False advertising is legally actionable because it impairs the buyer’s ability to make a rational purchasing decision. But do all literally false statements about material features of a product contained in an advertisement work to impair the purchasing decision?
The linked blogpost is mostly a recounting of claims and counterclaims made in pleadings connected to litigation against U.S. home-improvement retailers Menards and Home Depot for selling “4×4” lumber that in its relevant dimensions measures less than four inches by four inches.
While at first blush this might appear to be false advertising because the purchaser ends up getting lumber of smaller than four-by-four dimensions, consider two things:
1) “4×4” is a term of art in the home-building trade that over time has come to mean a 3.5″ by 3.5″ piece of dressed lumber; and
2) terms of art are ubiquitous features of human practices and cultures. Two examples: Older Americans may refer to a 750 ml bottle of liquor as a “fifth” of liquor—because the 750 ml size is the closest continuer to the once-common fifth-of-a-gallon (757 ml) size. (If I ask a liquor store clerk for “a fifth of George Dickel” and she hands me a 750 ml bottle, has she complied with my request or sought to cheat me out of 7 ml of whiskey?) Owing to a peculiar South Louisiana vernacular, Cajun and Creole recipes sometimes call for “shallots” but mean by this green onions—not to what the rest of us would recognize as shallots. (If I ask a produce aisle clerk in a Lafayette, Louisiana grocery store to direct me to “the shallots” and he points out the green onions, has he complied with my request or sought to deceive me?)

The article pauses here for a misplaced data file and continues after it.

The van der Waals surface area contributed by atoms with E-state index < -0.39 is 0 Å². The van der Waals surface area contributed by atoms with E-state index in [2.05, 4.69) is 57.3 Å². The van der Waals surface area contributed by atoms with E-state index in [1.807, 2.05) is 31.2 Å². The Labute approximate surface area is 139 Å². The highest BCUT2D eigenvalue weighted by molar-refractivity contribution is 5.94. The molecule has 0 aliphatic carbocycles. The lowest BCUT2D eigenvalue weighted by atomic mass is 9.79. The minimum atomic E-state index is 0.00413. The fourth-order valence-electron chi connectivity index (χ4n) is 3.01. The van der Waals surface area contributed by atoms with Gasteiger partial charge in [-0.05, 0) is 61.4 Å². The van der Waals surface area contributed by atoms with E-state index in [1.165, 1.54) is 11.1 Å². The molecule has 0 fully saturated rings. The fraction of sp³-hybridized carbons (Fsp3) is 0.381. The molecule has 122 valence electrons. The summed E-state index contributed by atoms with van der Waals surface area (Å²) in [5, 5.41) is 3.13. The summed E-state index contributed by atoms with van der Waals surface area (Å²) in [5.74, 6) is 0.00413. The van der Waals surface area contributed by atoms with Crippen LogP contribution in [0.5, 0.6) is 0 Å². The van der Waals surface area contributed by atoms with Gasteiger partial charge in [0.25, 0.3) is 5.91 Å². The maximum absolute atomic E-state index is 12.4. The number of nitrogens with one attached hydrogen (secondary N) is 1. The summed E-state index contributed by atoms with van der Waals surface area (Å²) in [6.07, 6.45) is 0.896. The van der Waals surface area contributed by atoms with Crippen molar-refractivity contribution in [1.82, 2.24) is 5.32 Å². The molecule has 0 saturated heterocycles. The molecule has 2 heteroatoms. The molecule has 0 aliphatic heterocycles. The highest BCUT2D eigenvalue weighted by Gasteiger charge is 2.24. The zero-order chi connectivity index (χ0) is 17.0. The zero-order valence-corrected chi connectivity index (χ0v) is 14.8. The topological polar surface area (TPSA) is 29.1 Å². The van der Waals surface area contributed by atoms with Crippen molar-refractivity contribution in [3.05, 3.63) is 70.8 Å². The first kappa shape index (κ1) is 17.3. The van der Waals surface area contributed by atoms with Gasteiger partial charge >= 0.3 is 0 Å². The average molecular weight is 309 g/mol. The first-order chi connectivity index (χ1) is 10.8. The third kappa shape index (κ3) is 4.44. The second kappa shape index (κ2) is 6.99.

A thought experiment: Suppose a customer told by a hired contractor to procure 4×4 lumber for a home-improvement project enters Home Depot asking for 4×4 lumber and receives lumber actually measuring four inches by four inches. The customer is then told by a hired contractor that the lumber is improperly sized for use in home building. Question: Did Home Depot mess up when supplying 4×4 lumber? If your answer is yes, what does that mean for your evaluation of the case recounted in the linked blogpost? >>>
LINK: Home Depot, Menards Customers Cry False Advertising When They Learn “4x4s” Aren’t Actually 4×4 (by Chris Morran for Consumerist)
Talk to any contractor or carpenter — or most people who are reasonably familiar with home construction and repair — and they’ll tell you that a “4×4” piece of lumber is not actually four inches by four inches, and that it hasn’t been that way in any of our lifetimes. Yet some Home Depot and Menards customers are — literally — making a federal case out of this discrepancy, accusing the retailers of false advertising.
While both lawsuits claim that the plaintiffs have been damaged by this alleged deception, neither complaint specifies what that damage may have been, other than getting slightly less wood than they expected. For instance, there is no mention of the plaintiffs being unable to finish a home renovation or of the purchased lumber being inadequate or of lower quality.
The lawsuits even acknowledge that lumber industry standards dictate that a nominal lumber dimensions are — and have been for nearly a century — slightly larger than the actual dimensions.
In a memo in support of its motion to dismiss, the retailer argues that the plaintiffs “received exactly what they were supposed to receive – lumber that complies with applicable standards – and thus have not suffered an injury-in-fact.”
What do you think?